Speaking to Redaction Report, Scottish Secretary for Transport Michael Matheson said “The issue of a supermajority in my view is nothing more than a political game that’s been created by Alba and their supporters.”

“The reality is that no one needs a supermajority, it’s a majority that’s required.”

“The message from the SNP is very clear: the most effective way to secure an SNP majority government in the Scottish Parliament is to use both votes for the SNP. Anything else poses a risk to the prospect of an independence referendum in the future.”

Although powers concerning constitutional matters are reserved by the Westminster government, the SNP has made it clear that the fourth election in a row delivering them as the largest party in Holyrood would hand them the right to hold a second referendum.

This approach may not be so straightforward in practice, however. Even if the Conservative government grants permission for an independence referendum, polls have shown Yes and No votes tied neck-and-neck, and nationalists losing a second just  a few years after the first could prove a fatal blow for the independence movement. 

Matheson, however, is assured that a referendum is inevitable in the near future. “Boris Johnson and his London cronies have taken an approach which is very much a case of let’s just deny democracy in Scotland, and ignore the fact that there is the prospect of a majority of independent supporting parties in the Scottish Parliament,” he said.

“I think it will backfire on them. It will cause them even greater difficulty if they continue to try and deny the democratic rights of the Scottish people to have an independence referendum, and to become an independent country should they choose to do so.”

“I think another independence referendum would likely be very, very keenly contested,” says Coree Brown Swan. “Unlike in 2014, there’s not a whole lot of undecided voters; you’d have to change people’s minds in both directions, and I think given the current political climate, that’s going to be difficult to do.”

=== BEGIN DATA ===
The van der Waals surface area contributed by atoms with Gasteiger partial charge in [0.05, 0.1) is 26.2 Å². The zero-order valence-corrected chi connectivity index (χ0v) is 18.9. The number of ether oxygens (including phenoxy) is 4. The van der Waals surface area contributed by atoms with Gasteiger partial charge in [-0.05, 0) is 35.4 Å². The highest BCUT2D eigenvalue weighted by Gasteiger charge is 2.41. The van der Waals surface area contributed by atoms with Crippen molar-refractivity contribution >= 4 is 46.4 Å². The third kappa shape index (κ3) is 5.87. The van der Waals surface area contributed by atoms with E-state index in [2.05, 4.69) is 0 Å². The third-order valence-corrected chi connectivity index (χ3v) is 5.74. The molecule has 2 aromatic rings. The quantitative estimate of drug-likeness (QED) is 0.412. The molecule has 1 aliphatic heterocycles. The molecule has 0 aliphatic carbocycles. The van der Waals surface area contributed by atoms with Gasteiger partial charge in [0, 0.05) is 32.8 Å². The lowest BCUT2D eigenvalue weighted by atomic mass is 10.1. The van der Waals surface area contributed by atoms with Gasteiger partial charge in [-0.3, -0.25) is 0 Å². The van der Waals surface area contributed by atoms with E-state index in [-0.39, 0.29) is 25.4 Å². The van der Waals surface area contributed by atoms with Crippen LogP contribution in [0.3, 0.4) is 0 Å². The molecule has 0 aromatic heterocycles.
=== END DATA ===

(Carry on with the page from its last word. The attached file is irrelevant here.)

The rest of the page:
Perhaps even more significantly, the economic fallout from the coronavirus crisis raises questions as to how long the country might need to recover before a second referendum, and how this might hinder the economy of an independent Scotland.

“I think [the next few years] have to be focused on recovery,” says Swan. “And that might give Nicola Sturgeon a little bit of wiggle room with her base to say ‘we need to focus on the immediate follow up of Covid before we start talking about independence.’”

The Alba Party did not respond to a request for comment from Redaction Report.

Image Credit: Pixabay

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2 thoughts on “Why the Alba Party makes Scottish Independence ‘more risky’

  1. Absolute nonsense. If not for alba, snp wouldn’t be getting many of the constituency votes they now will. So snp set to get a majority thanks to Alba. I’m one of those disenfranchised snp voters, feeling snp are just dangling carrots. The only danger for SNP is that of themselves, and the direction they’re heading in over gender policies and removal of women’s single sex spaces to pander to men with gender dysphoria/autpgynaphilia etc. I’ve seen many fellow Scots saying they will spoil the first ballot as they’re not willing to endanger women and girls to satisfy the feelings of those with gender dysphoria etc. Thats on the SNP, and despite this alba has said since inception to vote SNP1. If you understand our voting system, you’ll be aware that the list seats often go to parties that would not get a seat in a fptp or a PR system. Scots don’t do tory. Scots have seen a way to reduce the number of brits in our Scottish Parliament. And thats why we are voting snp1 and alba2..because we want yo deny those we don’t vote being gifted seats, because our Parliament was designed not to have one party in a majority position